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Episode Info

Episode Info:

Dr. Meredith McCormack and Professor Edward Avol join HLHP to talk about the health effects of transportation pollution.

Dr. McCormack begins by reminding listeners that when we think about our bodies exposure to the environment we think about the outside body. But when we breathe in pollution our whole body is at risk for serious health problems. Dr. McCormack goes on to unpack asthma, COPD, and lung cancer. While COPD is caused in large by smoking and found in adults, it is exasperated by air pollution. On the other hand, asthma is common in children and young lives are put at risk sitting in idling school buses. Of course, there is also a strong correlation between lung cancer and long term exposure to air pollutants from transportation.  Short term and long term exposures result in different conditions. Treatment and management is also important for these chronic lung diseases and cancers, but there are many things that can be done beyond medications. Solutions include reducing pollution, exercising, eating well, and avoiding vaping, e-cigs, smoking.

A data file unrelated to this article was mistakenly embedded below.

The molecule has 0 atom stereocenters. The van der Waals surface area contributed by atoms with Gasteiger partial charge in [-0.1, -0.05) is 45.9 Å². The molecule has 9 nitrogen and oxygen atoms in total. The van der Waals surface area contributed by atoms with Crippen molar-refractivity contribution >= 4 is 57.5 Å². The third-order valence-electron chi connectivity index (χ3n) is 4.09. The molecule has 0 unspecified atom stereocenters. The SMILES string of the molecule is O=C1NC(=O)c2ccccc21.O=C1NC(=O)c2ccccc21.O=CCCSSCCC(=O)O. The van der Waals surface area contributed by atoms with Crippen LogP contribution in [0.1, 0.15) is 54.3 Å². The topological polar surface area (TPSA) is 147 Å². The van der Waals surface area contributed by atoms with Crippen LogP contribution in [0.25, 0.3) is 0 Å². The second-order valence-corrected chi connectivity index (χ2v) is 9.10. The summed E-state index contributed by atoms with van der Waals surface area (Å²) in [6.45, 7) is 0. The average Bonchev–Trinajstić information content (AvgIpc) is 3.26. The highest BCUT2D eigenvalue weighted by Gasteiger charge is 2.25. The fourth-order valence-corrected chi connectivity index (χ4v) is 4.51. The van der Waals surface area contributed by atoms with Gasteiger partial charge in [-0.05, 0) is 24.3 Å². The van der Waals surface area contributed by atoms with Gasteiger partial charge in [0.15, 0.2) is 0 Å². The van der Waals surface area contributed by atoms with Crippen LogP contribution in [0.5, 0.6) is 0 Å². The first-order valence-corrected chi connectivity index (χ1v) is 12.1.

Professor Avol explains the process of pollutants entering our bodies. When we breathe in air pollution it enters our lungs and then our bloodstream. Anywhere our blood goes the pollutants go. This means pollutants can reach any and every organ and system in our body. Nanoparticles and gases are the infamous pollution combination. Focusing on the heart, heart disease does not occur in a vacuum and is impacted by our diets & environments. However, transportation pollution is a big contributor to heart disease and heart attacks. People with pre-existing conditions must be hyper-vigilant to reduce their exposure to transportation pollution. Dr. Avol also reminds listeners that air pollution impacts children even before birth & effects them forever. On the other side of life, elderly individuals experience an accelerated decrease in mental capacity in more highly polluted areas. Dr. Avol reminds listeners that lifestyle choices like running, walking, and consolidating car trips will reduce their exposure and risks.

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